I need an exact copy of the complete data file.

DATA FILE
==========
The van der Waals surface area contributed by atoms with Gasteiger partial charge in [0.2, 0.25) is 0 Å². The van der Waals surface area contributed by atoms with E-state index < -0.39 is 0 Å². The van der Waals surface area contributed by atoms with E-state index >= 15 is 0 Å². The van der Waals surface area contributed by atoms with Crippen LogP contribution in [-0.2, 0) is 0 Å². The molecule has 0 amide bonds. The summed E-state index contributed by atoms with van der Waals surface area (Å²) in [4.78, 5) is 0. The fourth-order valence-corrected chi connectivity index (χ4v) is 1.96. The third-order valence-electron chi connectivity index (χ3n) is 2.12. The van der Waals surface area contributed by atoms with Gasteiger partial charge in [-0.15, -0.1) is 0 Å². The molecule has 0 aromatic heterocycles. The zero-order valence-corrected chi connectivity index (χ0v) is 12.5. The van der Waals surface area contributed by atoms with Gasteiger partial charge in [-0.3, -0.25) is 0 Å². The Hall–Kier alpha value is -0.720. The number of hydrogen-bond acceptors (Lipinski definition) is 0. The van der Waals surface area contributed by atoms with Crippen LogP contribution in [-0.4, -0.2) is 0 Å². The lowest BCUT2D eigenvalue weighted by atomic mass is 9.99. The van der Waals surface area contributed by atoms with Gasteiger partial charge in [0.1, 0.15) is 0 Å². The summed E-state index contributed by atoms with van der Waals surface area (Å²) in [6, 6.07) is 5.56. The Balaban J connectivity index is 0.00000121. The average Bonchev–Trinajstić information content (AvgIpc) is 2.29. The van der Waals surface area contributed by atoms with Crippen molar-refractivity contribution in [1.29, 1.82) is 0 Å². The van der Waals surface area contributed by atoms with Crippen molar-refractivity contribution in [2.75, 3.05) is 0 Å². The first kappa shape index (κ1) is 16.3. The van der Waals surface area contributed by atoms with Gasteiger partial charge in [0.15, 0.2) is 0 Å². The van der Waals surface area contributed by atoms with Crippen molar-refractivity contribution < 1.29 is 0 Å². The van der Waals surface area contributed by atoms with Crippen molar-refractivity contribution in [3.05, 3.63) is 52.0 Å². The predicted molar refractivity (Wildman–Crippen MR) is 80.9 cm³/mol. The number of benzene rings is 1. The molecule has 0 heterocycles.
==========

The van der Waals surface area contributed by atoms with Gasteiger partial charge in [0.2, 0.25) is 0 Å². The van der Waals surface area contributed by atoms with E-state index < -0.39 is 0 Å². The van der Waals surface area contributed by atoms with E-state index >= 15 is 0 Å². The van der Waals surface area contributed by atoms with Crippen LogP contribution in [-0.2, 0) is 0 Å². The molecule has 0 amide bonds. The summed E-state index contributed by atoms with van der Waals surface area (Å²) in [4.78, 5) is 0. The fourth-order valence-corrected chi connectivity index (χ4v) is 1.96. The third-order valence-electron chi connectivity index (χ3n) is 2.12. The van der Waals surface area contributed by atoms with Gasteiger partial charge in [-0.15, -0.1) is 0 Å². The molecule has 0 aromatic heterocycles. The zero-order valence-corrected chi connectivity index (χ0v) is 12.5. The van der Waals surface area contributed by atoms with Gasteiger partial charge in [-0.3, -0.25) is 0 Å². The Hall–Kier alpha value is -0.720. The number of hydrogen-bond acceptors (Lipinski definition) is 0. The van der Waals surface area contributed by atoms with Crippen LogP contribution in [-0.4, -0.2) is 0 Å². The lowest BCUT2D eigenvalue weighted by atomic mass is 9.99. The van der Waals surface area contributed by atoms with Gasteiger partial charge in [0.1, 0.15) is 0 Å². The summed E-state index contributed by atoms with van der Waals surface area (Å²) in [6, 6.07) is 5.56. The Balaban J connectivity index is 0.00000121. The average Bonchev–Trinajstić information content (AvgIpc) is 2.29. The van der Waals surface area contributed by atoms with Crippen molar-refractivity contribution in [1.29, 1.82) is 0 Å². The van der Waals surface area contributed by atoms with Crippen molar-refractivity contribution in [2.75, 3.05) is 0 Å². The first kappa shape index (κ1) is 16.3. The van der Waals surface area contributed by atoms with Gasteiger partial charge in [0.15, 0.2) is 0 Å². The van der Waals surface area contributed by atoms with Crippen molar-refractivity contribution < 1.29 is 0 Å². The van der Waals surface area contributed by atoms with Crippen molar-refractivity contribution in [3.05, 3.63) is 52.0 Å². The predicted molar refractivity (Wildman–Crippen MR) is 80.9 cm³/mol. The number of benzene rings is 1. The molecule has 0 heterocycles.